Do you want me to stop? Harry knew they could read his thoughts. Why else push a ghostly wind on him. To shut him up, that’s why. He was getting slightly paranoid that they were going to kill him then, even though he wanted them to kill him. Were they just going to kill him? Why him?
The lantern’s light became brighter suddenly. Harry’s sight remained the same, but he got tender. His arms down at his side shook a little bit. His toes were freezing in his white socks. He tried to wiggle them around, but it didn’t make him warmer at all.
The lantern’s light grew bigger and filled up the glass. The flame twisted inside of it. The ghoulish light surrounded more of the street, showing the bumpy road and the sign on the curb that read Mortimer Street.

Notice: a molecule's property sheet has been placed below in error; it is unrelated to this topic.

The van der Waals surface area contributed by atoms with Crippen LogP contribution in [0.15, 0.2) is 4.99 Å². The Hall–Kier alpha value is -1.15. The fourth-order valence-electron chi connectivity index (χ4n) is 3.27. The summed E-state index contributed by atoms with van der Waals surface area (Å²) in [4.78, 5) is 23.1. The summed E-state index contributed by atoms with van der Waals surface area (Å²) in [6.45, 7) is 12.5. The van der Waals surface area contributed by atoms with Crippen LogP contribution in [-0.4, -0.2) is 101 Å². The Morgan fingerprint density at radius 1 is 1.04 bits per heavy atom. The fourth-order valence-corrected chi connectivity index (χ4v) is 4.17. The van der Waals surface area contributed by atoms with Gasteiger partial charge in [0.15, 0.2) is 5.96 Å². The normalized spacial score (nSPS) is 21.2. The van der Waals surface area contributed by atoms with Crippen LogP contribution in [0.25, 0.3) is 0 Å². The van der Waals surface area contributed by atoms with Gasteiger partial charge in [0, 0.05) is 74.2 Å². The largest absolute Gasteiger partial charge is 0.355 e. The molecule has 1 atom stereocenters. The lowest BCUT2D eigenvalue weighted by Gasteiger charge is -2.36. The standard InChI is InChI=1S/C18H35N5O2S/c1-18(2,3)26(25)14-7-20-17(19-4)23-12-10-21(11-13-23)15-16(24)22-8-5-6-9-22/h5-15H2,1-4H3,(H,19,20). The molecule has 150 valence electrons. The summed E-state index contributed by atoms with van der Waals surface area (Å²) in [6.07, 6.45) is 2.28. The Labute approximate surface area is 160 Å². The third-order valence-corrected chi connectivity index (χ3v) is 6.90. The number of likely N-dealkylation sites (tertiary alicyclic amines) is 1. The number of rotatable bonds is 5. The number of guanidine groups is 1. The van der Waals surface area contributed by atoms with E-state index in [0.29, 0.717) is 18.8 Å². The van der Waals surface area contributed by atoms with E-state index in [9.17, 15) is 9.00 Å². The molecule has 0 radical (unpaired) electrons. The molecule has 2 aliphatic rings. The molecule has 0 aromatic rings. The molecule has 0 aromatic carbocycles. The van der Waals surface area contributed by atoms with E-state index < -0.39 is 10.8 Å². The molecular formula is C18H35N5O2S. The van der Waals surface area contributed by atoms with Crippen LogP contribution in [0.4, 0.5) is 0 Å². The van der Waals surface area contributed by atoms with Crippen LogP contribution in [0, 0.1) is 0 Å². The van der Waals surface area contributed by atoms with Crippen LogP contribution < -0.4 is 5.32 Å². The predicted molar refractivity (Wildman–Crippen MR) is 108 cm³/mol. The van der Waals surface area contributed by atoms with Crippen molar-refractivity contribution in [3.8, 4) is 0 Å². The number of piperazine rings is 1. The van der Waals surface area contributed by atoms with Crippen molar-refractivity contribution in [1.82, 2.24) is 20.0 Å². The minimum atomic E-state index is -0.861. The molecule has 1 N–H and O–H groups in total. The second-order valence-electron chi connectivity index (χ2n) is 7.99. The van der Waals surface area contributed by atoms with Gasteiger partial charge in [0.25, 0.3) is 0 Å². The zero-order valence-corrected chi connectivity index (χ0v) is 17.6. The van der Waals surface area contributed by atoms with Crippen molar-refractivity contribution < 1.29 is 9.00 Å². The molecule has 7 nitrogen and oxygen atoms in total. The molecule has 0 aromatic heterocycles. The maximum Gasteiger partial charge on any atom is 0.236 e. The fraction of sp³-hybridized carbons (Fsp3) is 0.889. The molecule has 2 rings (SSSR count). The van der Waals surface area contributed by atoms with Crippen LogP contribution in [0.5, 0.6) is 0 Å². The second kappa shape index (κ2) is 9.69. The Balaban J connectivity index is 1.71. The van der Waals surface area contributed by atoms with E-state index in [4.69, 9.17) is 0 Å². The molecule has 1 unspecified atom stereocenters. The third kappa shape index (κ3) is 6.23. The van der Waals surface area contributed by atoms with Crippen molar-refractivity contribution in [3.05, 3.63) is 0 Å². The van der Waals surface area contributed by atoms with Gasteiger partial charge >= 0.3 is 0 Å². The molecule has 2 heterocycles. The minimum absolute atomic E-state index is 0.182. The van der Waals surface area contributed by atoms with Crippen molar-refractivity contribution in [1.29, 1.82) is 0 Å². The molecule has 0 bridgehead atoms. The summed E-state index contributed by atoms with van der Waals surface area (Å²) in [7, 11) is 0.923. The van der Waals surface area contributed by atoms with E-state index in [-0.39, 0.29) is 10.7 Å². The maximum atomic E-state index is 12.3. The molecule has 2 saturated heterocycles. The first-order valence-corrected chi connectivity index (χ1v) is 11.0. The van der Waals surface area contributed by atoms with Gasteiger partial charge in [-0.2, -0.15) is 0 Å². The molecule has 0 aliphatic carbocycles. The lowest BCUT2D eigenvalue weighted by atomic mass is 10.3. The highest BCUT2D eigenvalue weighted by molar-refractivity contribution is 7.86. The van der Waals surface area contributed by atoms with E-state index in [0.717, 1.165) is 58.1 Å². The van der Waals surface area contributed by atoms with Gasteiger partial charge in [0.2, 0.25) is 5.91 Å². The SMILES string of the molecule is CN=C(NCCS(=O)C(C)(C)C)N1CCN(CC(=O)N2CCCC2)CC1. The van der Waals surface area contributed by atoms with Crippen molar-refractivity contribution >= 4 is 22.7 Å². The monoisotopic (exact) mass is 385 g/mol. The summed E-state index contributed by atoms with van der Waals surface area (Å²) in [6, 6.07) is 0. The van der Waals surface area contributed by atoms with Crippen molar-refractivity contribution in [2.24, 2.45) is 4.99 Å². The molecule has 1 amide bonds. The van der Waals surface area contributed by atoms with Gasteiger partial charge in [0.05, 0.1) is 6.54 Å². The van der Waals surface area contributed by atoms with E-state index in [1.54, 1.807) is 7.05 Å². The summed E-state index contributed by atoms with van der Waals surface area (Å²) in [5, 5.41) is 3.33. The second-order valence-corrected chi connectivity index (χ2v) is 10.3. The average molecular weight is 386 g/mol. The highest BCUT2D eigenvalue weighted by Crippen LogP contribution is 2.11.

That was the last thing Harry saw.
He was gone. Not in his position that he was once in. Not standing in the street next to the lantern, not in his house, not at the store. Gone. The fog stayed heavy. The night sky stayed dark, but full of stars. The street stayed quiet. There was no wind.
All that changed was Harry and the lantern. Harry was gone. The lantern’s big flame had left and transformed into a small one. It shrunk to a small size, light dimming almost completely now. The flame that had an eerie glow was out. There was nothing that made it burn out, no reason why it did. It covered the ground with nothing.
Molly and Eileen were still asleep, not aware that their father was gone– disappeared actually. The hauntings had completely stopped and the ghostly spirits had finished.
The fountain’s water rippled. Another time. It was the only sound created for the rest of the night, and who knows if anyone was capable of hearing it. It dripped from the sky into the fountain. The water morphed into a liquid red color. The red color of blood from a man who is gone.
CREDIT : Tomsteroni123